16 suspects were arrested by Russian law enforcement authorities in November last year – infected more than a million smartphones in Russia, on average compromising 3,500 devices a day, Group-IB said.
The hackers targeted customers of state lender Sberbank, and also stole money from accounts at Alfa Bank and online payments company Qiwi, exploiting weaknesses in the companies’ SMS text message transfer services, said two people with direct knowledge of the case.
Although operating only in Russia before their arrest, they had developed plans to target large European banks including French lenders Credit Agricole, BNP Paribas and Societe Generale, Group-IB said. A BNP Paribas spokeswoman said the bank could not confirm this information, but added that it “has a significant set of measures in place aimed at fighting cyber attacks on a daily basis”. Societe Generale and Credit Agricole declined comment.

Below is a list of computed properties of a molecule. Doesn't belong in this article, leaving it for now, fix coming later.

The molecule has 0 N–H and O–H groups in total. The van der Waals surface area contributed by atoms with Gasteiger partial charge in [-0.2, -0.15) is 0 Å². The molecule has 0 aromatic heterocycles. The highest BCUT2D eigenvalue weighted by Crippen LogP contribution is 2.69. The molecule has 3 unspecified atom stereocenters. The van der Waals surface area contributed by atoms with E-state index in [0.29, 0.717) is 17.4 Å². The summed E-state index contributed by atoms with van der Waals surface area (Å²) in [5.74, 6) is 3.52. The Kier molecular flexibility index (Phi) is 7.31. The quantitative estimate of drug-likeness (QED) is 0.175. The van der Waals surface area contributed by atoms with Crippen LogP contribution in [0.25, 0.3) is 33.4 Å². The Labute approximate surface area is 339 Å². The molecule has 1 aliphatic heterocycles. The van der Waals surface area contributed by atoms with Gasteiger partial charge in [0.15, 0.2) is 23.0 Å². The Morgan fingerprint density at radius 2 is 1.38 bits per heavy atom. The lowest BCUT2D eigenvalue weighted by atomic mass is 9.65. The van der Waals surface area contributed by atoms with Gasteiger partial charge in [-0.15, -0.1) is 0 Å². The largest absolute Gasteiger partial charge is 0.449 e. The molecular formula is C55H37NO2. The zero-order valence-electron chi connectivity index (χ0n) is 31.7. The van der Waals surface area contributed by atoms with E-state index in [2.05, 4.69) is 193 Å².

The gang, which was called “Cron” after the malware it used, did not steal any funds from customers of the three French banks. However, it exploited the bank service in Russia that allows users to transfer small sums to other accounts by sending an SMS message.
Having infected the users’ phones, the gang sent SMS messages from those devices instructing the banks to transfer money to the hackers’ own accounts. The findings illustrate the dangers of using SMS messages for mobile banking, a method favoured in emerging countries with less advanced internet infrastructure, said Lukas Stefanko, a malware researcher at cyber security firm ESET in Slovakia.
“It’s becoming popular among developing nations or in the countryside where access to conventional banking is difficult for people,” he said. “For them it is quick, easy and they don’t need to visit a bank… But security always has to outweigh consumer convenience.”